Farewell to Atypical:A Family Show With A Grasp On Autism
Looking back at the Netflix series that provided some insight to the spectrum community.
It should be common knowledge by now that representation matters. Taking a look at the media landscape, the last decade has become more in touch to the world around us.
People of color are landing and creating roles that place them on top of the bill, Hollywood is, begrudgingly at times, acknowledging that gay people exist, and women are becoming more prominent figures on screen, even if the pay gap is still large enough to be a challenge for Wonder Woman. Point being, the screen is beginning to expand its palate.
Autism, or autism spectrum disorder (ASD), is a neurological disorder that affects one's communication and behavior. As the use of spectrum indicates, there is a range of one's abilities. Most neurotypical folks view the diagnosis as a linear line, from non-verbal to high functioning. But the spectrum is not binary and operates more on a grid, best explained through this comic.
As an autistic person, having an autistic representation on screen has always been more frustrating than rewarding as writers seemed to only have two flavors of neurodivergent folks on script: troublesome burden or savant genius. However, it's not so clear-cut in the real world.
The CDC estimates that 1 in 54 children are diagnosed with ASD, a rate that is continuing to rise likely because health professionals are better at recognizing the traits- not because of vaccines. That myth has already been debunked folks. Regardless of how autism is caused, representation still matters, and the way that Atypical handled that representation is so far the best showing of it that I've seen to date, however, Everything is Gonna Be Okay looks to be very promising.
The Netflix dramedy series follows protagonist Sam Gardner, an autistic teenage boy as he navigates through life's challenges. I was instantly hooked within thirty seconds of the first episode as we are introduced to Sam while he is in a therapy session.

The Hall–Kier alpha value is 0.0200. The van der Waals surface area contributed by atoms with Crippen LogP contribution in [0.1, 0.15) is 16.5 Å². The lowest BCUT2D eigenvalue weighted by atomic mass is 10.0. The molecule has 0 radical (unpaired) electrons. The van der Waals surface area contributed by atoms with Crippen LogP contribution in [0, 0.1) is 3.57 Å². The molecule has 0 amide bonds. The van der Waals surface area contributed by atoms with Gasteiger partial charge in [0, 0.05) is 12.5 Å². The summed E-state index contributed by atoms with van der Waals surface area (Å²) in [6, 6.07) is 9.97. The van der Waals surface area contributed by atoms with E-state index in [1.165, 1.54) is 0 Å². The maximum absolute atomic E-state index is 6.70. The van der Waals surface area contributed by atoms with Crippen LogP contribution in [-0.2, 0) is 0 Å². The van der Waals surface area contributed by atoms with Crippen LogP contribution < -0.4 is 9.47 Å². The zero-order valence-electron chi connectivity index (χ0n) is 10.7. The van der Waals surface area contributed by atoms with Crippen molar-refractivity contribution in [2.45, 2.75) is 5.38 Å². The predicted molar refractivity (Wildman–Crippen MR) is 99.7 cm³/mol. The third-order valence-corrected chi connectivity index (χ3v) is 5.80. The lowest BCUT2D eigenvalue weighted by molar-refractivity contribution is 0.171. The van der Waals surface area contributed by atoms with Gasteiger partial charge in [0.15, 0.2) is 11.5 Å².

"I'm a weirdo, that's what everyone says. Sometimes, I don't know what people mean when they say things, and that can make me feel alone even when there are other people in the room."
At last, I've been seen.
It was clear that this wasn't going to be a show about the rare autistic breed who could count cards or master technology. This was something that felt real. Something I could truly identify with.
It is, of course, the ultimate goal of any writer to create something that connects to its audience. Envoke some form of empathy or understanding towards the characters, but this was a first for me. Shows that were targeted for teens while I was coming of age myself never really made the impression that I could identify with the cast. The creator of Atypical, Robia Rashid, saw an opportunity to present a familiar story arch with a new lense. Better still, she did her research.
"I was very aware that more people were being diagnosed with autism, and it was interesting to me that a whole generation of kids were growing up knowing that they were on the spectrum and wanting independence. That point of view seemed so interesting to me — and such a cool way to tell a dating story. You’ve seen the story of somebody looking for independence and looking for love before, but not from that specific point of view. I really was drawn to that. I was a little annoyed because it sounded really hard! I had to do a lot of research," Rashid said within an interview with Vulture.
Consultants were brought into the process, autistic perspectives were considered, and those who have autistic children seemed to also be heavily involved. For all the things going on in the background, however, the delivery of the scenes is still paramount and the cast truly delivers.